Gulzar points to this interesting story from ET on rise of online lending platforms. They are also called as peer to peer lending platforms. Here the platform connects the borrower with the bank after doing a good check on the borrower using data analytics and so on.
Investors feel that the vacuum left by the traditional banks in terms of not meeting the financial needs of consumers satisfactorily has led to the proliferation of such startups. Financial technology businesses, they contend, are disrupting traditional banking channels by making financial products and services more accessible and convenient to consumers who have been ignored by banks.
“The use of alternative data and analytics is enabling fintech startups to reach underserved consumer segments while enhancing credit underwriting capabilities, which will ultimately lead to lower delinquencies for lenders,” asserts Siddharth Parekh, cofounder of Paragon Partners, a mid-market private equity fund. Parekh maintains that traditional lenders such as banks and NBFCs have relied on credit bureau data and scores, which sometimes can be inaccurate or misleading.
Credit bureaus such as Cibil map the financial score of individuals which is used by the banks to assess the credit worthiness of the borrowing consumers.
Those with less than 750 out of 900 are usually shunned by banks. “Less than 20% of Indian consumers actually have a Cibil score and many potential borrowers are unaware of their credit record and its implications on seeking new loans,” adds Parekh, an investor in IndiaLends and an angel investor in the fintech space. The financial tech startups, he says, are trying to evaluate credit risk using a wide variety of consumer data including the digital footprint of customers arising out of social networks, ecommerce, mobile usage and geo-location.
Startups like IndiaLends do not lend money of their own. Using their technology platform, they connect consumers with banks and financial institutions which results in better rates for the borrowers and a reduction in overall default rates. “However, where we differentiate ourselves from the bank is in scientifically matching the right borrower profile with the most relevant lender and hence reducing inefficiencies that lead to lower loan approvals, higher interest rates and sub-optimal loan amounts,” maintains Chopra, who cites an anecdote to explain that differentiation.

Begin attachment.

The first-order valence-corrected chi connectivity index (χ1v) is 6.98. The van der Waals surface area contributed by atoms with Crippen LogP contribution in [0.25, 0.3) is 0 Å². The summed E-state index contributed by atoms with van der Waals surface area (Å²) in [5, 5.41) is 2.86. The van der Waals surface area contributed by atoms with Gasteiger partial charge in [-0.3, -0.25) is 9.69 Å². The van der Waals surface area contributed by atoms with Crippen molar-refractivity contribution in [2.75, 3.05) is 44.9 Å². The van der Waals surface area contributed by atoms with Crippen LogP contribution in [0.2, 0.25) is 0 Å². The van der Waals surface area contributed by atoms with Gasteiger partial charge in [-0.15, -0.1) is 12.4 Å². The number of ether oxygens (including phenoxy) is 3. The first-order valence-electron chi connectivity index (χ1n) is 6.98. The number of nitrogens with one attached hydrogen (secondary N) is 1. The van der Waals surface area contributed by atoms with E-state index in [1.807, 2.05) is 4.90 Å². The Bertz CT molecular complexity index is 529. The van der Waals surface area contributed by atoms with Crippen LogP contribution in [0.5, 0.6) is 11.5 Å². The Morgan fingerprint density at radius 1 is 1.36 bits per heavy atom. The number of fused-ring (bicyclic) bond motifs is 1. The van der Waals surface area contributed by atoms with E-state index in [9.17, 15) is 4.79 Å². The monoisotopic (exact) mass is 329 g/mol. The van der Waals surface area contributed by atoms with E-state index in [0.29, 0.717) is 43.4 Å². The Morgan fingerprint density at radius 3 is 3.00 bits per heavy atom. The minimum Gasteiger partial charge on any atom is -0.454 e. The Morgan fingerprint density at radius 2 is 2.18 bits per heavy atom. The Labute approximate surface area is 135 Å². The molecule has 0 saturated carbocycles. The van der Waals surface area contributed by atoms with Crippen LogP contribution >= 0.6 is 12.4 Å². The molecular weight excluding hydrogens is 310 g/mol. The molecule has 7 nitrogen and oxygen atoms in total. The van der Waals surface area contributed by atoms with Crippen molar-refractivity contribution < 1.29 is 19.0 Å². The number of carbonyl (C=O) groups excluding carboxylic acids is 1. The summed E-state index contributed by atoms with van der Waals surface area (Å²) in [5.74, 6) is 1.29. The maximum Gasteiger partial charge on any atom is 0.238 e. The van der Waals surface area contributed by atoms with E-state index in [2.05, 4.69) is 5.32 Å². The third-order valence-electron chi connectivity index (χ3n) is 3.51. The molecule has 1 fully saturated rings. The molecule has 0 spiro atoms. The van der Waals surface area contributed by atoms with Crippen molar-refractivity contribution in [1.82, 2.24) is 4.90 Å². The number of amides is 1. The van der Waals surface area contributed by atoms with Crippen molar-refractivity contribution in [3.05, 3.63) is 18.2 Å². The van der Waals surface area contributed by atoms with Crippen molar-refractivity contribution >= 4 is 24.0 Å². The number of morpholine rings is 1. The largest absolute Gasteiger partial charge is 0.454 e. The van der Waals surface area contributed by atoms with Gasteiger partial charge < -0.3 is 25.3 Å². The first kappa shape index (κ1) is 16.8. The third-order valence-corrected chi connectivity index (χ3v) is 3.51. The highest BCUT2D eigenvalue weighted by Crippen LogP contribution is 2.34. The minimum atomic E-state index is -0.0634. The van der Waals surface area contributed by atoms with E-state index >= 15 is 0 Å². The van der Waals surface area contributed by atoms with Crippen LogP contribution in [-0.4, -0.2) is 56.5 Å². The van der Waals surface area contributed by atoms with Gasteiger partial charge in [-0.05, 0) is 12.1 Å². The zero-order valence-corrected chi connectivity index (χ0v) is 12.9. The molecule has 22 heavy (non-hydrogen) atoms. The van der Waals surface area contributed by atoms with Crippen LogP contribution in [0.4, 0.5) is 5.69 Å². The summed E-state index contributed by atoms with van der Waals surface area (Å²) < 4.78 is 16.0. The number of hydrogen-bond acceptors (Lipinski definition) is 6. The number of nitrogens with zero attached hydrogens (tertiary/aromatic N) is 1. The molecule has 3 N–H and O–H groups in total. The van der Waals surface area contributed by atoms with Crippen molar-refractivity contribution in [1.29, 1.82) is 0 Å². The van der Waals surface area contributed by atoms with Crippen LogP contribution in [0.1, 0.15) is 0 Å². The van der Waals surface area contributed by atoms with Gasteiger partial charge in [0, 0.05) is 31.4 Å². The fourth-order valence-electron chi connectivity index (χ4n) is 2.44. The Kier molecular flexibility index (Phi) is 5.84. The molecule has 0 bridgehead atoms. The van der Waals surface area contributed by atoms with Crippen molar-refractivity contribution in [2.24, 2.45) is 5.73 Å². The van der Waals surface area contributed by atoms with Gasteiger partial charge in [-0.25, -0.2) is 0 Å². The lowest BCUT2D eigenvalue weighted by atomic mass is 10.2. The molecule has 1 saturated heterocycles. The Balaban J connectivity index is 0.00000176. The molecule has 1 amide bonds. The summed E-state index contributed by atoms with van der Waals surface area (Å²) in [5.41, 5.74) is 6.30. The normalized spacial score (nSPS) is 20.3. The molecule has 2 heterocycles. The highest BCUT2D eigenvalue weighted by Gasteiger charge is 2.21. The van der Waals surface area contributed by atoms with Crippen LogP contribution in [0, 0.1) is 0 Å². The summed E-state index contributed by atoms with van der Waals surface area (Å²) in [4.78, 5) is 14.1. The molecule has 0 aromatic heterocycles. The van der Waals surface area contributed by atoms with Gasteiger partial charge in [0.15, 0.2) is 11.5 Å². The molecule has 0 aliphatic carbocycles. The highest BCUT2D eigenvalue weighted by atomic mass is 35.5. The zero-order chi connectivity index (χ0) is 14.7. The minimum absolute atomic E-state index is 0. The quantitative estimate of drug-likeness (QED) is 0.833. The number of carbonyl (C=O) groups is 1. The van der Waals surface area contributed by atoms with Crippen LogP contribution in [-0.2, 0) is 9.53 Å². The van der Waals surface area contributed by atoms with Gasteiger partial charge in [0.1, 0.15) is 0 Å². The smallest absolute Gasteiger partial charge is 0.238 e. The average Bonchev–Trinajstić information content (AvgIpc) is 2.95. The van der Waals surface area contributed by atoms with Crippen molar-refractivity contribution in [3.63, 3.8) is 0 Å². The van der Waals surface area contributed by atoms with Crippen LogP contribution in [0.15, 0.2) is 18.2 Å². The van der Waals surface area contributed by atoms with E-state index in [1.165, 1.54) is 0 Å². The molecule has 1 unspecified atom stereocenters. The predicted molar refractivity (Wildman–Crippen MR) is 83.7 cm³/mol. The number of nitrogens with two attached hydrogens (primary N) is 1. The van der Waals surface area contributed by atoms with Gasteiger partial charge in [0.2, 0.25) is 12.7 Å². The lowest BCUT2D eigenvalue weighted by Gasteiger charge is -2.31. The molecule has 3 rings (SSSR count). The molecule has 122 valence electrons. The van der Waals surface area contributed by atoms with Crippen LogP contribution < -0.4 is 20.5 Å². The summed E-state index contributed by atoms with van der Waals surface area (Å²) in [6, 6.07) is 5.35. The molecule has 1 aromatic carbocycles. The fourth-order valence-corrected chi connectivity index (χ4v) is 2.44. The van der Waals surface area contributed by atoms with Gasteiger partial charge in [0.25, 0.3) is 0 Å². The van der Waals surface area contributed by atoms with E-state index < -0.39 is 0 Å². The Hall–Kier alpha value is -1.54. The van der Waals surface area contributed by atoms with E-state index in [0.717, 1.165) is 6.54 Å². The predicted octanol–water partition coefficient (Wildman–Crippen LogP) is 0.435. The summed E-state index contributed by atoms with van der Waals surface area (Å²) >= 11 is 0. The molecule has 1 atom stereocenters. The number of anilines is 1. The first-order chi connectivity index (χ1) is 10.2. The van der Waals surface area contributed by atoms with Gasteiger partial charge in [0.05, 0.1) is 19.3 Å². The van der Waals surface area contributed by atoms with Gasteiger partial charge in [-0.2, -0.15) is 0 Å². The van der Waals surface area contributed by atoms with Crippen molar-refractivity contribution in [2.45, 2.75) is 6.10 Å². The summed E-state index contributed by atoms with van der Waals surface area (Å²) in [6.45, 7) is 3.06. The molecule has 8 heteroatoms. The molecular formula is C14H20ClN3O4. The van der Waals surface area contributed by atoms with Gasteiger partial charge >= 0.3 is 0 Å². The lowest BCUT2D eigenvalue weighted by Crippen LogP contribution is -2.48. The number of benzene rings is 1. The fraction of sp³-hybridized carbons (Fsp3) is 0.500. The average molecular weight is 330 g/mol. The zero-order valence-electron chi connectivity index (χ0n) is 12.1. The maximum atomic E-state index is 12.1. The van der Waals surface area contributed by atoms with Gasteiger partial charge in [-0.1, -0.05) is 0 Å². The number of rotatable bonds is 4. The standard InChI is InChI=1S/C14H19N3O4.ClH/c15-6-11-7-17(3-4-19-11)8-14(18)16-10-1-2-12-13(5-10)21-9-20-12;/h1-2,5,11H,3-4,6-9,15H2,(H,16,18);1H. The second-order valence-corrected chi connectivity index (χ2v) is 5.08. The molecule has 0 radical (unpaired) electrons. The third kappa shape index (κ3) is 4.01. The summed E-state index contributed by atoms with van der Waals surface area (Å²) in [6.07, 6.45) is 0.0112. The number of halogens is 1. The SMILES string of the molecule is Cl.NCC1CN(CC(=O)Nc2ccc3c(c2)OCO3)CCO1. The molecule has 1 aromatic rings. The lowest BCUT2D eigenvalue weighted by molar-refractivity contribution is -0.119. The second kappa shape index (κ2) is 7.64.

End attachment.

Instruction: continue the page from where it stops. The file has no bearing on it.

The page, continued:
The article discusses regulatory aspects of such lending, reasons for rise in P2P lending and so on.
For their part, online loan aggregators question the feasibility of the P2P model in the country. “Structurally, P2P lending does not make sense for India given the low spread between the risk-free rate and the borrowers expected rate,” says Chopra of IndiaLends. However, Gandhi of Faircent dismisses all negative talk around the P2P lending model. He says that it’s a legal business, which is not regulated.
“But not every business is regulated in India. Real estate is a classic example,” he points out, adding that he has been engaging with the RBI and updating it on the progress of P2P lending in India. Gandhi maintains that P2P lending is for those who understand that it is a riskbased product. “We believe only sophisticated investors who understand products like mutual funds and stockmarkets should invest,” he maintains. “Banks in India have enjoyed super profits from lending; now individuals too can enjoy similar returns.”
Actually all these P2P networks are a variant of the indigenous banks. These were types of Indian banks which were different from British banks in terms of organisation. They were run by individuals and not in any corporate form which brings its own set of issues. They lent based on a much better understanding of their customers and did not have all this paper work and hassles. Just that they lent from their own capital as formal banking had still not penetrated the country.
Infact LC Jain in his thesis on indigenous banking had suggested not letting these banks go away. He said they should be connected to the joint stock banks and facilitate lending at a local level with which latter are likely to avoid. The govt and regulators tried to get indig banks on board but failed in the process. And now thanks to technology this linkage is indeed happening..